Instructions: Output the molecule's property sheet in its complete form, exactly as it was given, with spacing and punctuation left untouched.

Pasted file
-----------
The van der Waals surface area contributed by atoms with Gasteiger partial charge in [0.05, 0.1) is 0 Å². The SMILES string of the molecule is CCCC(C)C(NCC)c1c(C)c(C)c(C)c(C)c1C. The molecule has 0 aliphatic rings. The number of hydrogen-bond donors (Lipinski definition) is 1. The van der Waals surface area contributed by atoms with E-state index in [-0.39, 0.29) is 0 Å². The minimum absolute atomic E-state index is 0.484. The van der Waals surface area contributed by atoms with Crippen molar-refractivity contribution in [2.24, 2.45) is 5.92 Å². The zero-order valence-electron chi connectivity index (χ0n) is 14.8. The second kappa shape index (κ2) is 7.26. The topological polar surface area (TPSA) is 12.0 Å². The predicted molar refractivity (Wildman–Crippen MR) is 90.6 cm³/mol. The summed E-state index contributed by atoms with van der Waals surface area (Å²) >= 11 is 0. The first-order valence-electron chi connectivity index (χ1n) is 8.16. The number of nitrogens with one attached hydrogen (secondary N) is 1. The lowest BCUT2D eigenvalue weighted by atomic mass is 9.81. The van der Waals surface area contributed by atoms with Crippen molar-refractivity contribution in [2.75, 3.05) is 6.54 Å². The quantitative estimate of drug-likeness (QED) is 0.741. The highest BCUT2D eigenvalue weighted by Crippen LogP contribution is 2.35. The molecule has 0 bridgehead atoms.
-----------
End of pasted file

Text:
The van der Waals surface area contributed by atoms with Gasteiger partial charge in [0.05, 0.1) is 0 Å². The SMILES string of the molecule is CCCC(C)C(NCC)c1c(C)c(C)c(C)c(C)c1C. The molecule has 0 aliphatic rings. The number of hydrogen-bond donors (Lipinski definition) is 1. The van der Waals surface area contributed by atoms with E-state index in [-0.39, 0.29) is 0 Å². The minimum absolute atomic E-state index is 0.484. The van der Waals surface area contributed by atoms with Crippen molar-refractivity contribution in [2.24, 2.45) is 5.92 Å². The zero-order valence-electron chi connectivity index (χ0n) is 14.8. The second kappa shape index (κ2) is 7.26. The topological polar surface area (TPSA) is 12.0 Å². The predicted molar refractivity (Wildman–Crippen MR) is 90.6 cm³/mol. The summed E-state index contributed by atoms with van der Waals surface area (Å²) >= 11 is 0. The first-order valence-electron chi connectivity index (χ1n) is 8.16. The number of nitrogens with one attached hydrogen (secondary N) is 1. The lowest BCUT2D eigenvalue weighted by atomic mass is 9.81. The van der Waals surface area contributed by atoms with Crippen molar-refractivity contribution in [2.75, 3.05) is 6.54 Å². The quantitative estimate of drug-likeness (QED) is 0.741. The highest BCUT2D eigenvalue weighted by Crippen LogP contribution is 2.35. The molecule has 0 bridgehead atoms.